Quick Review: Six Borders Black Tea From Rakkasan Tea Company

As part of my attempts to evolve this blog, I have decided to begin publishing a new type of review called a “Quick Review”. The purpose is to avoid redundancy, and focus on the highlights of a particular product without spending time describing less important details. In no way is a quick review intended to imply that the product is unworthy of a full review. I have quite the supply of great teas to review, and I want to have time to give them all their spotlight. In order to do so, I need to improve my efficiency in writing reviews. Thus, the quick review will help accomplish this end.

With the necessary disclaimer being given, let’s turn our focus to the Six Borders Black Tea, offered by the Rakkasan Tea Company. Check out my Company Spotlight post on Rakkasan Tea Company to learn more about them.

You can purchase two ounces (50 grams) of this tea for USD $9.99 from the Rakkasan Tea Company website.

The leaves used to create the Six Borders Black Tea are harvested by a single family of H’mong farmers from wild tea bushes growing at an average altitude over 4,300 feet (1,300 meters) above sea level in the Yen Bai province of Vietnam. The Google map below shows the location of the Yen Bai province.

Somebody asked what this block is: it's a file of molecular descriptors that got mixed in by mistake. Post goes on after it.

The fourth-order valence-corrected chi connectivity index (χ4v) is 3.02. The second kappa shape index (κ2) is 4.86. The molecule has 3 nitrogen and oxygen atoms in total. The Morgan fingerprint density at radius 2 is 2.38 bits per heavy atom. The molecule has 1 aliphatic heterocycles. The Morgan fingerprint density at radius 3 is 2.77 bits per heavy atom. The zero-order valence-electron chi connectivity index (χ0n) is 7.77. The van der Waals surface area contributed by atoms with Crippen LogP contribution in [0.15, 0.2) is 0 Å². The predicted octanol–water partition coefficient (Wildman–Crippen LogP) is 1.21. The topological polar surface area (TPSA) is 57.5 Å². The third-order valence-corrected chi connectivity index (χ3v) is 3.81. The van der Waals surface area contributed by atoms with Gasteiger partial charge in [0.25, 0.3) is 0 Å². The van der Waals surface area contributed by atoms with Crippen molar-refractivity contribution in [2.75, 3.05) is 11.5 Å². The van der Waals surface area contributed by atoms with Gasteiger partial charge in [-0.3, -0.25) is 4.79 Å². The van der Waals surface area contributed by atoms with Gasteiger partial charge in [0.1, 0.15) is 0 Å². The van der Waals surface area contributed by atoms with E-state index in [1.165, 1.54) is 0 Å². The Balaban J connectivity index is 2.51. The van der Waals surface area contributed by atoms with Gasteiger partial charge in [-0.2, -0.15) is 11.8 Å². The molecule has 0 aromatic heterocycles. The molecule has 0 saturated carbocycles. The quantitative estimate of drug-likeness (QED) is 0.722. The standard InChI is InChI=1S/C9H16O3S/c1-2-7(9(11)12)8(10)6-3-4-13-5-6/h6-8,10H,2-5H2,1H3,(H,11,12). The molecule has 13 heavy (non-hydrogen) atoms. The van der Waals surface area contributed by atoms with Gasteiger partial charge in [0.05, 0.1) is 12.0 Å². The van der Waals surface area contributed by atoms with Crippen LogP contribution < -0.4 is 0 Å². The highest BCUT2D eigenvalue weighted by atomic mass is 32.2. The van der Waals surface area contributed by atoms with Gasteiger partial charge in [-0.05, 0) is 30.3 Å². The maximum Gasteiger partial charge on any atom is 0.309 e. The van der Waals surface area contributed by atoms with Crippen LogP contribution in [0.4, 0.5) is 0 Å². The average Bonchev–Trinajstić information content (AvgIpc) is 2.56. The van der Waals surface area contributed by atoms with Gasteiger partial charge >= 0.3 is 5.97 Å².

Let’s get to the review…

The dark charcoal grey to black leaves are all medium sized leaf fragments, fully oxidized, and rolled. There are a few golden bud fragments, and a few small bare stems. The aroma has scents of dark chocolate and an acidic fruity smell, which reminds me of slightly fermented cherries.

Eight grams of dry leaves were placed in an 18 ounce (530 mL) cast iron tetsubin teapot, and infused with 200°F (93°C) water for 3:00 minutes.

The liquid has a rich, amber red color. The aroma has scents of tart cherries, dark chocolate, and light malt. The body is medium, with a clean, refreshing texture. There is no bitterness, but instead a unique lightly tart quality. The taste has notes of tart cherries, dark chocolate, and light malt. The aftertaste is sweet and lightly malty.

The infused leaves have a uniform copper brown color, and carry the sweet scents of cherries and dark chocolate.